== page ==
Congress Is Anti-Immigrant -- Again
It's possible that nothing is ever new in the U.S. immigration debate. In 1977, his first year in office, President Jimmy Carter proposed "an adjustment of status" for perhaps eight to 10 million (who really knew how many?) undocumented immigrants living in the U.S. The point, Carter said, was to avoid having:
a permanent "underclass" of millions of persons who have not been and cannot practically be deported, and who would continue living here in perpetual fear of immigration authorities, the local police, employers and neighbors.
Objections were raised immediately. Such an amnesty would reward illegal behavior and penalize those aspiring immigrants who had followed the rules only to see cheaters get ahead. It would send a signal to others that they, too, should game the system by entering the U.S. illegally. And, of course, undocumented immigrants were stealing the jobs and lowering the wages of American citizens.
Amnesty. Deportation. Border security. All the pieces on the board remain the same -- but the game, and the nation, is slightly different. The U.S. Hispanic population has more than tripled since 1980. The share of marriages between spouses of a different race or ethnicity has more than doubled in that time. And attitudes about immigrants, including the undocumented, have evolved. The Republican House majority, which recently passed a series of bills to strip undocumented immigrants of protections, is building a fortress on shifting sand.
Public views of President Barack Obama’s executive actions designed to protect millions of undocumented immigrants from deportation are mixed. But in a Pew Research Center/USA Today poll in December, only 27 percent wanted to deport those who meet the requirements. According to Gallup surveys, Americans were more favorably disposed toward immigrants during the depths of the Great Recession in 2009 than they were at the peak of the Reagan or Clinton booms.
But the paradox of this nation of immigrants is that it is often bitterly anti-immigrant. Historically, the nation's love-hate relationship with immigrants has emphasized the latter at the expense of the former. Yet immigration was a tide not easily turned back even in eras when the public stood resolutely opposed to it. As political scientist Daniel Tichenor wrote, U.S. immigration policy has often appeared insulated from "mass publics long opposed to new immigration."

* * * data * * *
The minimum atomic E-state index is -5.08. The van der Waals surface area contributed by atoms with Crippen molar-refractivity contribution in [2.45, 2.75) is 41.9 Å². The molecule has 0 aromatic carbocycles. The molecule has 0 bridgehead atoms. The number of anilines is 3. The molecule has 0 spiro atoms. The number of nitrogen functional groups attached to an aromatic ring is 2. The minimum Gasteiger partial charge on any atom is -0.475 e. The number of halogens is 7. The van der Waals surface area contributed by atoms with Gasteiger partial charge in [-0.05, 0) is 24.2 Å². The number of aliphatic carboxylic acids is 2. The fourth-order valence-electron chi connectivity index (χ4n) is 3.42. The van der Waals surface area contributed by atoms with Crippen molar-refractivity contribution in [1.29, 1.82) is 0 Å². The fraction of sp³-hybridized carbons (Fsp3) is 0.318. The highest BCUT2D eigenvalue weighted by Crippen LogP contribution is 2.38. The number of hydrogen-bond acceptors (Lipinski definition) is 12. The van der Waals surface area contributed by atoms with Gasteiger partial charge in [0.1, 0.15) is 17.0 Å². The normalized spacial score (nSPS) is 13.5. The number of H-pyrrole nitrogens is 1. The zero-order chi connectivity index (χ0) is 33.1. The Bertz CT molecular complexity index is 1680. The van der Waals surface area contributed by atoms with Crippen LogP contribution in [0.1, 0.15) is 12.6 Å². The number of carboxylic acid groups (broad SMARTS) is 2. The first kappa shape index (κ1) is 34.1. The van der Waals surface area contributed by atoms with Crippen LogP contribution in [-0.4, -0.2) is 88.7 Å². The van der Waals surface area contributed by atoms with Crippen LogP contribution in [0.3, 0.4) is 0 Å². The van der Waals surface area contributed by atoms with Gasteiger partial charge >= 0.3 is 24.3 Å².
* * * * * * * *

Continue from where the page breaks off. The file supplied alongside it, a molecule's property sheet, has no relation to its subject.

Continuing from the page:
There was no great popular clamor for the immigration overhaul of 1986, for example, yet it was passed by Congress and signed into law by President Ronald Reagan. The law granted amnesty to several million undocumented immigrants who had been in the U.S. at least since Jan. 1, 1982. Its enforcement provisions, such as forbidding employers from knowingly hiring undocumented workers, proved notoriously weak. More undocumented immigrants -- millions more -- arrived in the U.S. and stayed.
In 2013, it looked as if Congress might follow the blueprint of the 1986 law. The 2013 legislation, passed overwhelmingly by the Senate, struck essentially the same balance as in 1986: amnesty for millions in return for tougher enforcement and border security. But skeptical conservatives revolted, and the bill died in the House.
Since then, the House has moved aggressively to undermine Obama’s actions to protect immigrants from deportation, including his deferred action for "Dreamers" who were brought to the U.S. as children. The nativist wing’s preferred policy of de facto deportation has overtaken the business wing’s desire for a reprise of the 1986 deal.
As a result, anti-immigrant rhetoric is growing more acceptable among Republican politicians. Its main effect is to polarize a previously bipartisan issue -- probably inevitable in Washington circa 2015 in any case -- and to mobilize competing constituencies. However, it’s unlikely to reverse the trend toward greater acceptance of immigrants.
Republicans have the power, at least through 2016 and perhaps far longer, to block the path of undocumented immigrants into the American mainstream. Some small percentage of noncriminal aliens will continue to be deported from the U.S. even under Obama’s directives. Most will not; as a practical reality, they are here to stay. They, or their children, or their children’s children will be Americans. The only question is when.
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